While Lib Dem knives are out against their coalition partners in this year's council elections scrap, Ed Miliband has his sights set on a bigger prize: No 10.
Labour's backroom strategists have called this one right. Instead of trying to win back control of a few measly local authorities by deploying their party leader in counties like Derbyshire and Nottinghamshire, the main party of opposition is targeting winnable marginals which could make the difference between victory and defeat in 2015.
"Suffolk has not traditionally been a Labour stronghold," Miliband declared at the start of his speech in Ipswich this morning. "But launching here is a sign that my party is dedicated to taking its message to every single part of our country."
The next few days will see Miliband heading to towns and cities where Labour has never controlled the local authority - but where the party believes it must make inroads if it is to win power outright in two years' time. The 'one nation' theme first unveiled in last year's barnstorming conference speech is demonstrating its flexibility by being used to underline the all-inclusive nature of Labour's approach. What his party offers, Miliband argued, is an "understanding that we have always succeeded as a nation and we will again when we unite not divide our country".
Internal divisions are what the coalition is all about - especially when you look at the bigger picture of these local elections. The vast bulk of the 2,500-odd seats being contested are pitching the Liberal Democrats against the Tories. Many of the councils being defended by Cameron's party this year were won by the Conservatives at their high-water mark in opposition, in 2009. Places like Somerset are now expected to fall back into Lib Dem hands. Clegg, having survived Eastleigh, is now moving on to the offensive.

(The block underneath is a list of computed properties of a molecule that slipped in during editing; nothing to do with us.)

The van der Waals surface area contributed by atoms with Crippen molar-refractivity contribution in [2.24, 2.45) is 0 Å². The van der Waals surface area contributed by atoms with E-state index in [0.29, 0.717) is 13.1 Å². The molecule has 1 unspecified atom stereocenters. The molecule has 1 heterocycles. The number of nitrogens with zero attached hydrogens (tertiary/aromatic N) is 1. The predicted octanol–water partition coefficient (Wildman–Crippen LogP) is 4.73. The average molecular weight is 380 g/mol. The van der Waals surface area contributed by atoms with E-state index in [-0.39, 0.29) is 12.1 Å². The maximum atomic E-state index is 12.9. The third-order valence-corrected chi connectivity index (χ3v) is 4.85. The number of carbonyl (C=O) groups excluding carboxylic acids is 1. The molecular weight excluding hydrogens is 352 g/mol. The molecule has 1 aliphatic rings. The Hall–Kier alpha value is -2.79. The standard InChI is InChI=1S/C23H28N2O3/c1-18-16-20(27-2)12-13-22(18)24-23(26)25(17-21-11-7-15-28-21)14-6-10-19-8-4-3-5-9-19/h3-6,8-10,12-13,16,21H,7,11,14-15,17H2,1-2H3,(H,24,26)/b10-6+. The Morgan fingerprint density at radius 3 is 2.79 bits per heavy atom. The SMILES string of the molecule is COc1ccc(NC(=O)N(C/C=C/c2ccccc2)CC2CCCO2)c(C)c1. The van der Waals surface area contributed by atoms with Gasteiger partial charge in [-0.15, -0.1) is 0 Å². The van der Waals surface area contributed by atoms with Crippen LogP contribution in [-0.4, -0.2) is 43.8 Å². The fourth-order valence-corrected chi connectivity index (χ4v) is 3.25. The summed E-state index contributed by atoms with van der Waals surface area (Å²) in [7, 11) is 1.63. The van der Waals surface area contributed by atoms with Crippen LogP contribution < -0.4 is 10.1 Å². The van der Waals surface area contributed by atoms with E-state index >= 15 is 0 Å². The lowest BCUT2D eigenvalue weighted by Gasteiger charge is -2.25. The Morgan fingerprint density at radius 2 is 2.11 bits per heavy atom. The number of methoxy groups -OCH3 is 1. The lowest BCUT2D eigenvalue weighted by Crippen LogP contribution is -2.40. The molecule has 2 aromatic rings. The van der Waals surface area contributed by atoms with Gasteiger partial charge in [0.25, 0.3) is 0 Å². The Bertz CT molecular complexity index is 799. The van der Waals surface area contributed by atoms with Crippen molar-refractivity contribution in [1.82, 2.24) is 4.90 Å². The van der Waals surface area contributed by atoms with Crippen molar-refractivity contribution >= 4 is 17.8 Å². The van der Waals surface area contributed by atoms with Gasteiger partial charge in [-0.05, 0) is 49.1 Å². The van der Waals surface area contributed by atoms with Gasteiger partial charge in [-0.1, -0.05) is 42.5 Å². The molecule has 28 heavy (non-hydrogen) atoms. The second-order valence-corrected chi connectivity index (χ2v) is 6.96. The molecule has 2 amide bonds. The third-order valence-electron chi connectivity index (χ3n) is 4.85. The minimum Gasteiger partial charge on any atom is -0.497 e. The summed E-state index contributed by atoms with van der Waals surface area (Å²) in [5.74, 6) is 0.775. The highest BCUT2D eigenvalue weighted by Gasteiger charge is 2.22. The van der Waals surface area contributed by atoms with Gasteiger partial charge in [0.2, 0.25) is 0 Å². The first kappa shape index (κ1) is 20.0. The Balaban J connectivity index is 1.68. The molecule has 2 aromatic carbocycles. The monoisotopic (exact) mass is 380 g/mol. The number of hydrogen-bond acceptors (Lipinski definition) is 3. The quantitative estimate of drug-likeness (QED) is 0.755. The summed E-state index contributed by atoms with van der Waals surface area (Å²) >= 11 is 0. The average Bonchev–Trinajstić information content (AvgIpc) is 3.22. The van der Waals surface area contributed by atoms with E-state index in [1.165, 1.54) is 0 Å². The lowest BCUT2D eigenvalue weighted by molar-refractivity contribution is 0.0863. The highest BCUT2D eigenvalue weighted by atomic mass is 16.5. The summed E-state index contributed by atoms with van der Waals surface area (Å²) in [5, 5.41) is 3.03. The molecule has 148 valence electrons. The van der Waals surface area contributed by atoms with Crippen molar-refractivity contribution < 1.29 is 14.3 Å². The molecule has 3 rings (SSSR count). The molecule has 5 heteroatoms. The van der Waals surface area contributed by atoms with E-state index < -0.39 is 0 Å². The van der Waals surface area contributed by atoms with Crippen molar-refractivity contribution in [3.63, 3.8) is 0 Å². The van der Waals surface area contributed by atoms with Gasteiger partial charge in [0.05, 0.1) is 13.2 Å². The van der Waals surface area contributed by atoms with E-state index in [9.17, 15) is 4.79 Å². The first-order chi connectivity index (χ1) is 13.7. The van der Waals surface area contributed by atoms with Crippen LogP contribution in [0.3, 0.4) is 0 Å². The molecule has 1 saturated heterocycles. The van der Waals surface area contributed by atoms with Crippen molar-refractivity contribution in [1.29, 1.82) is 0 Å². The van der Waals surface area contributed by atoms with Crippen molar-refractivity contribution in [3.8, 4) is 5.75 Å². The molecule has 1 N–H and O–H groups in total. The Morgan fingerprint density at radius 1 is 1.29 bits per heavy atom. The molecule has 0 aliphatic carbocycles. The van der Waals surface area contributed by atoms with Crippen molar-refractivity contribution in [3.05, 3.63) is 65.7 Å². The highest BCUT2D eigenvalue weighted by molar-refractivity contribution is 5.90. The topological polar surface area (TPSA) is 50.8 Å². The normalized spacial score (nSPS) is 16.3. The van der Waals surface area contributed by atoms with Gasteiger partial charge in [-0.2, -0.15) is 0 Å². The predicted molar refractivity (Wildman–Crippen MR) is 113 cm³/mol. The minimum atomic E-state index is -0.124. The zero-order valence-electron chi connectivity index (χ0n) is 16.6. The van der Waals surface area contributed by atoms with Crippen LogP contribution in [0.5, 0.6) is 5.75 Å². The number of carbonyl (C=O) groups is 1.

What his party offers are "the right priorities in tough times", the deputy prime minister said at the Eden Project in Cornwall this morning. He showed the way to his grassroots by openly mocking some of the more dubious spending decisions by local Tories. "In the Cotswolds, after announcing nearly one and a half million pounds worth of cuts, how did the Conservative council try to boost staff morale?" Clegg sneered. "They hired a motivational magician – costing £19,000." This is not exactly highbrow stuff, but it will work wonders on the doorstep.
It also has the unwanted side-effect of making the Miliband approach look even more statesmanlike. He is taking the opportunity of actually coming up with some policies, proposing to give councils the power to veto new shops on the high street. "Currently if a bank branch closes down, a payday loan shop can move in and open up in the same place," he explained. "Even if there's already a payday lender just down the street. And there's nothing the local council can do. That can't be right." The Labour reflex - 'let's do something about it!' - returns front and centre, with a proposal allowing people to say 'no' to new shops whenever they feel like it. Whether or not it is a good idea or not, it is an actual idea. Which, for Labour, is a big deal.
When presented alongside the opposition's another national policies - restoring the 50% top rate of tax, introducing a £2 million mansion tax - Miliband is presenting himself as a man with a grand vision of society, barely bothered with the nitty-gritty of the actual contests on the ground in 2013. That he can afford to because Labour are barely present in the seats being contested this time around is neither here nor there. Clegg needs success in 2013 in order to shore up his leadership for the next two years. Miliband only needs to win one election - and it isn't this one.